National Alliance on Mental Illness
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I have been diagnosed with schizoaffective disorder and recently started taking Invega (paliperidone).  It has been working well for me but I occasionally see what looks like Invega tablets in the stool.  Should I be concerned that I am not getting the whole dose of medication since the tablet is not dissolving?

A very common concern about long acting, slow release or extended-release medications is that a ghost tablet or capsule may appear in the stool. A ghost tablet contains only the outer shell of a pill without active ingredients. When this happens a person may worry the medication did not dissolve and did not work. Finding a pill in the stool is entirely normal for long acting medications. In a recent study, over half of the people taking a long acting form of Metformin for diabetes reported seeing ghost tablets in the stool. Invega is an extended-release product. It works like a little pump as it passes through the GI tract, slowly releasing the medication contained inside the tablet shell over a certain time period. The outer shell is then expelled upon defecation.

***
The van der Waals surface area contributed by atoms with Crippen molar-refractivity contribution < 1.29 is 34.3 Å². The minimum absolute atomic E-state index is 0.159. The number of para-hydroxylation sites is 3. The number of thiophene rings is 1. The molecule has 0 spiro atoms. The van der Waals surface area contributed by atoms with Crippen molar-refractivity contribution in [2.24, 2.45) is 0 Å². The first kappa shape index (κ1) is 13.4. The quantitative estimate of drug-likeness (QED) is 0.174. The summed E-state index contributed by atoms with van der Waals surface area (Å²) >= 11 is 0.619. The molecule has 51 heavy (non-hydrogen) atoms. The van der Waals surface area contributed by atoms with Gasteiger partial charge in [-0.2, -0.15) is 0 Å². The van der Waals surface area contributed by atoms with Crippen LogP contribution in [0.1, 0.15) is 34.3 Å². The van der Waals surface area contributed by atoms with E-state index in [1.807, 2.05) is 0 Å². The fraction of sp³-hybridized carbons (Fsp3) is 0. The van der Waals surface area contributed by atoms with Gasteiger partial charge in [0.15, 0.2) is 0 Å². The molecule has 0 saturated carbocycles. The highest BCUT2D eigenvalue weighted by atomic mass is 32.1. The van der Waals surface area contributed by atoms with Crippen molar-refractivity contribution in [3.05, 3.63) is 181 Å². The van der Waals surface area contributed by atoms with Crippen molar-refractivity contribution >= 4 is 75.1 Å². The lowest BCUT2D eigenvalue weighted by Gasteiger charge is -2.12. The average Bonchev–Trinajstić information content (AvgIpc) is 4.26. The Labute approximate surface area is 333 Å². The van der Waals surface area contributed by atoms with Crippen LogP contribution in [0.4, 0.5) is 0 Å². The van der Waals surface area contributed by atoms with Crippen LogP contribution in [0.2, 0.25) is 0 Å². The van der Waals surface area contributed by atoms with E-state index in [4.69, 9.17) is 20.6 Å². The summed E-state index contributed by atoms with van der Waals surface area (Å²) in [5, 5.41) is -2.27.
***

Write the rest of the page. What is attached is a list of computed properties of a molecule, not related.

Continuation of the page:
Many long acting, slow release or extended-release tablets or capsules (usually, but not always designated CR, SR, XL, ER, LA, etc.) are formulated to perform quite normally in this manner. It is important that the tablet be swallowed whole and not crushed, divided or chewed. If the tablet is not swallowed whole, the medication will stop being long acting and will release its contents all at once. This may result in an increase in side effects or loss of effectiveness of the medication. It is important for all members of a person’s healthcare team to discuss and understand ghost tablets of long acting medications.

Author: Steven Burghart, DPh, MBA, BCPP


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